Fibre Cement Tangram Puzzle: Festival Hall by Delugan Meissl
Like a wilful rock formation, the new Festspielhaus Erl by Delugan Meissl fits snugly into the Tyrolean landscape. In summer, the dark horizontally layered structure of the Festival Hall with its mountainous backdrop, defers to the neighbouring predecessor construction. In winter however, when the white Passionsspielhaus (Passion Playhouse) dating back to 1957 merges with the snowy landscape, the angular, almost black new building clearly steals the show. Its complex geometry is entirely clad by a structure consisting of a small range of repetitive elements made of fibre cement. The new Winter Festival Hall was opened with a Gala Concert Evening on 26 December 2012.
Architects: Delugan Meissl Associated Architects, Vienna
Location: Mühlgraben 56a, A-6343 Erl, Austria
Implementation of landscape
The geometry of the Festival Hall is essentially dictated by the topographical conditions – a geometry that places the building in an adequate relationship with the existing Passion Playhouse by Robert Schuller. Both form and positioning of the new building relate to the impressive setting composed of rock formations in the background landscape, as well as to the dynamic gesture of its adjacent historical counterpart. The old and new buildings are oriented towards each other and engage in a visual dialogue. They complement each other and amplify the architectural articulation of each structure’s relation to the landscape. Existing qualities of the natural and architectural environment are enhanced by the new building.
The duality of old and new is emphasized in terms of geometry as well as colour. While the white surface of the Passion Playhouse stands out visually during the summer festival period, the changing seasons give rise to an alternation in the colour prominence of the ensemble. The configuration of the Festspielhaus resembles a massive tectonic stratification, with the crevices and faults in between indicating the way into the interior of the building. Incisions and folds in the jagged façade allow an insight into the radiant foyer at night.
Circulation and functions
The influence of landscape and topography on the new construction continues inside, where the design is guided by two important parameters: the interaction between the building interior and the surrounding nature, and the spatial configuration of a function-oriented, internationally significant concert hall. The architecture is defined by transitions in visual and functional spatial references: areas with different uses and geometries reflect a creative exploration of communication and stillness, dynamism and concentration. Subtle guidance of movement flows occurs through sensory experience of spatial situations. Stairs embedded in the terrain lead visitors inside the building.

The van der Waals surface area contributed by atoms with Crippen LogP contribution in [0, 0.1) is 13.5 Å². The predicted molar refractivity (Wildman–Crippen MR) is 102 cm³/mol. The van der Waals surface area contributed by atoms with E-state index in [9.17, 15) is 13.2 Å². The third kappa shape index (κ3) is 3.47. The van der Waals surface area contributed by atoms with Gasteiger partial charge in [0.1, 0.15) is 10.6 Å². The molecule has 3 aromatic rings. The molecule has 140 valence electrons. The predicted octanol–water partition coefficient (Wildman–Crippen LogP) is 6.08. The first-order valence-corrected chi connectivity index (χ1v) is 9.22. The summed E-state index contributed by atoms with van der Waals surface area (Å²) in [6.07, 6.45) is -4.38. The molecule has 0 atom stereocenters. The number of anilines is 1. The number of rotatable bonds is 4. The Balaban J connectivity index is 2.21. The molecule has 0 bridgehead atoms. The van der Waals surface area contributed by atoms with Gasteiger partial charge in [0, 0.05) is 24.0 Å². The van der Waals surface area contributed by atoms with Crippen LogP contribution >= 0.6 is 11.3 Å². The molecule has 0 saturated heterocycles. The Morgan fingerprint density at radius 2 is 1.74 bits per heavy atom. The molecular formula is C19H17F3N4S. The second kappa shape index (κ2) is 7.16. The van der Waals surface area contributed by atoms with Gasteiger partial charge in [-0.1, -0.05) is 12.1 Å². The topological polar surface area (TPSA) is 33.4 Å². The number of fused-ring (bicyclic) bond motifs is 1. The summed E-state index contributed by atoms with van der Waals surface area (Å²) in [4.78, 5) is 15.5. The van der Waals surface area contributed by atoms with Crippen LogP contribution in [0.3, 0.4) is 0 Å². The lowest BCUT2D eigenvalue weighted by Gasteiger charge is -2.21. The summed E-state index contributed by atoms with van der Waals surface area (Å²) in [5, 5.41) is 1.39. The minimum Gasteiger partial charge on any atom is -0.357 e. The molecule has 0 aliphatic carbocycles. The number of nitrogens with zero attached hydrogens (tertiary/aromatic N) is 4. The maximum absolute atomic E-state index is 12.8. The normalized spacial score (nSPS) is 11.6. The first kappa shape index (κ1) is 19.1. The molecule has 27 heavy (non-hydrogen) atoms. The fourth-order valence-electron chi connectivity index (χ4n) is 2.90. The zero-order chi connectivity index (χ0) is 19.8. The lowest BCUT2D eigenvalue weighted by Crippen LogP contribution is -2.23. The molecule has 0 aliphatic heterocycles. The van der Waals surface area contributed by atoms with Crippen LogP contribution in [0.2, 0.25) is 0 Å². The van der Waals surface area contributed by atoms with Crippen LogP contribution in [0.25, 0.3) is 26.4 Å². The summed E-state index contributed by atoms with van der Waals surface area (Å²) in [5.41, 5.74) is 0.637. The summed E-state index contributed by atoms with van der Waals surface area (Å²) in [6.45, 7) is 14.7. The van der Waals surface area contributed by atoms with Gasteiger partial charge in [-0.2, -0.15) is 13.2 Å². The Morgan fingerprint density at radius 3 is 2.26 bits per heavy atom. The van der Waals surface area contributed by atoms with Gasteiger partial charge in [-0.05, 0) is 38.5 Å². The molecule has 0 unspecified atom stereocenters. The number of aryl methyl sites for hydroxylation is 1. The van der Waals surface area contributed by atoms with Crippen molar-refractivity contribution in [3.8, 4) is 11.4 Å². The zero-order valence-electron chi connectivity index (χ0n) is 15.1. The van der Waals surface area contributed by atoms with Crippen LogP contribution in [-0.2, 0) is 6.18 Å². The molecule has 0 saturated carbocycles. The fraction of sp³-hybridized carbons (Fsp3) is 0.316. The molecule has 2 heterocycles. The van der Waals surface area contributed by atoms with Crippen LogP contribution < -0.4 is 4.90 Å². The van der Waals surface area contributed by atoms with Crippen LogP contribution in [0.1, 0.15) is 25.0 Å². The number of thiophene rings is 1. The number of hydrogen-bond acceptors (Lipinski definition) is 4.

Cloakroom and reception desk are located close to the entrance. The foyer – an asymmetrical spatial volume – offers diverse views of the surrounding nature and the neighbouring Passionsspielhaus. Stairs to the gallery on the floor above are located on the other side of the foyer. An impression of the relation of interior and exterior space can be gained through the generously glazed western façade in the gallery. Auxiliary functions of the building are also accommodated on this level.
Circulation, spatial sequence and functional relations are integral components of the architectural dramaturgy: extensive communication zones, narrowing or expanding circulation areas and varying room heights translate the tectonic geometry of the structure in a subtly perceptible manner. Correspondingly, the approach to the concert hall is indicated by a gentle upward inclination of the entrance level.
The concert hall, situated in the centre of the building like a shell with the rear part anchored in the rock, can be accessed from either foyer level. The transition from foyer to concert hall is accompanied by a spatial and atmospheric alteration: the dynamism, variability and asymmetry of the foyer give way to maximum concentration, static calm and orthogonality.
In addition to the spatial sequence, the material concept is also defined through a sensory perception of each usage area. Differentiations in the geometry, haptic texture and surface quality of individual spatial elements increase the diversity in the sensory experience of each functional area and facilitate orientation. The bright radiance of the foyer at dusk in winter accentuates the communicative character of this meeting area.
Dramatic tension is created by a distinct material change in the concert hall: wooden surfaces and subdued colours form a warm setting for the quiet buzz of anticipation, automatically directing the attention and perception of the audience to the imminent performance. Multiple technical equipment and the transformability of the hall permit diverse utilisation, going far beyond the function as a classical concert and festival venue.
Skilful form finding and material choices gently integrate the respective new buildings into their landscape context.
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